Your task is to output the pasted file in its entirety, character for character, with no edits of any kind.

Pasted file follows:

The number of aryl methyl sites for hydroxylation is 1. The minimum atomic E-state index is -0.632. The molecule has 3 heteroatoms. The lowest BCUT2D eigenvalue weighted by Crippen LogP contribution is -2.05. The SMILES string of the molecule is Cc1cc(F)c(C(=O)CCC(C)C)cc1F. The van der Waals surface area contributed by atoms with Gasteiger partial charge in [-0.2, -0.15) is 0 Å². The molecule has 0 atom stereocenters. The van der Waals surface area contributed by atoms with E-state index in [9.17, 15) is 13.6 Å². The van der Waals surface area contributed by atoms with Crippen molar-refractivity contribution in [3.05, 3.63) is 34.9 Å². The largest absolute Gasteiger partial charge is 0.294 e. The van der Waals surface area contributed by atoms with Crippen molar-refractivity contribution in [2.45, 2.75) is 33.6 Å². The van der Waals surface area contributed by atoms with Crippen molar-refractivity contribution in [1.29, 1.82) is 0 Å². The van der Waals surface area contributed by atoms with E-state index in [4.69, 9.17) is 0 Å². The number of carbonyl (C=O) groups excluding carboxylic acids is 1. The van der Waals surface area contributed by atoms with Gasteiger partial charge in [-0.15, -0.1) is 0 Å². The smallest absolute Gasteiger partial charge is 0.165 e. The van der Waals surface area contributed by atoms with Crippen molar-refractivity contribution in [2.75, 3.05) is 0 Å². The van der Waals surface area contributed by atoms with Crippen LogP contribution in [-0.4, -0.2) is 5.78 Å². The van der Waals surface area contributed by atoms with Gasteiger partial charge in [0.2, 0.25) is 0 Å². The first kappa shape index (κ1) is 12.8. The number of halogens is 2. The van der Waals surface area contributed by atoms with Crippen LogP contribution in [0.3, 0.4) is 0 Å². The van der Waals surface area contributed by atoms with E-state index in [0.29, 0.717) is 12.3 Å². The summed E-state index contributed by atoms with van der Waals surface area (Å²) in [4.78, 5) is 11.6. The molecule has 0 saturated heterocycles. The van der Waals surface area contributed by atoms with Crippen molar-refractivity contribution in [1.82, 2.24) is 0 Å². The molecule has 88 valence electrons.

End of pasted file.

The number of aryl methyl sites for hydroxylation is 1. The minimum atomic E-state index is -0.632. The molecule has 3 heteroatoms. The lowest BCUT2D eigenvalue weighted by Crippen LogP contribution is -2.05. The SMILES string of the molecule is Cc1cc(F)c(C(=O)CCC(C)C)cc1F. The van der Waals surface area contributed by atoms with Gasteiger partial charge in [-0.2, -0.15) is 0 Å². The molecule has 0 atom stereocenters. The van der Waals surface area contributed by atoms with E-state index in [9.17, 15) is 13.6 Å². The van der Waals surface area contributed by atoms with Crippen molar-refractivity contribution in [3.05, 3.63) is 34.9 Å². The largest absolute Gasteiger partial charge is 0.294 e. The van der Waals surface area contributed by atoms with Crippen molar-refractivity contribution in [2.45, 2.75) is 33.6 Å². The van der Waals surface area contributed by atoms with Crippen molar-refractivity contribution in [1.29, 1.82) is 0 Å². The van der Waals surface area contributed by atoms with E-state index in [4.69, 9.17) is 0 Å². The number of carbonyl (C=O) groups excluding carboxylic acids is 1. The van der Waals surface area contributed by atoms with Gasteiger partial charge in [-0.15, -0.1) is 0 Å². The smallest absolute Gasteiger partial charge is 0.165 e. The van der Waals surface area contributed by atoms with Crippen molar-refractivity contribution in [2.75, 3.05) is 0 Å². The van der Waals surface area contributed by atoms with Crippen LogP contribution in [-0.4, -0.2) is 5.78 Å². The van der Waals surface area contributed by atoms with Gasteiger partial charge in [0.2, 0.25) is 0 Å². The first kappa shape index (κ1) is 12.8. The number of halogens is 2. The van der Waals surface area contributed by atoms with Crippen LogP contribution in [0.3, 0.4) is 0 Å². The van der Waals surface area contributed by atoms with E-state index in [0.29, 0.717) is 12.3 Å². The summed E-state index contributed by atoms with van der Waals surface area (Å²) in [4.78, 5) is 11.6. The molecule has 0 saturated heterocycles. The van der Waals surface area contributed by atoms with Crippen molar-refractivity contribution in [1.82, 2.24) is 0 Å². The molecule has 88 valence electrons.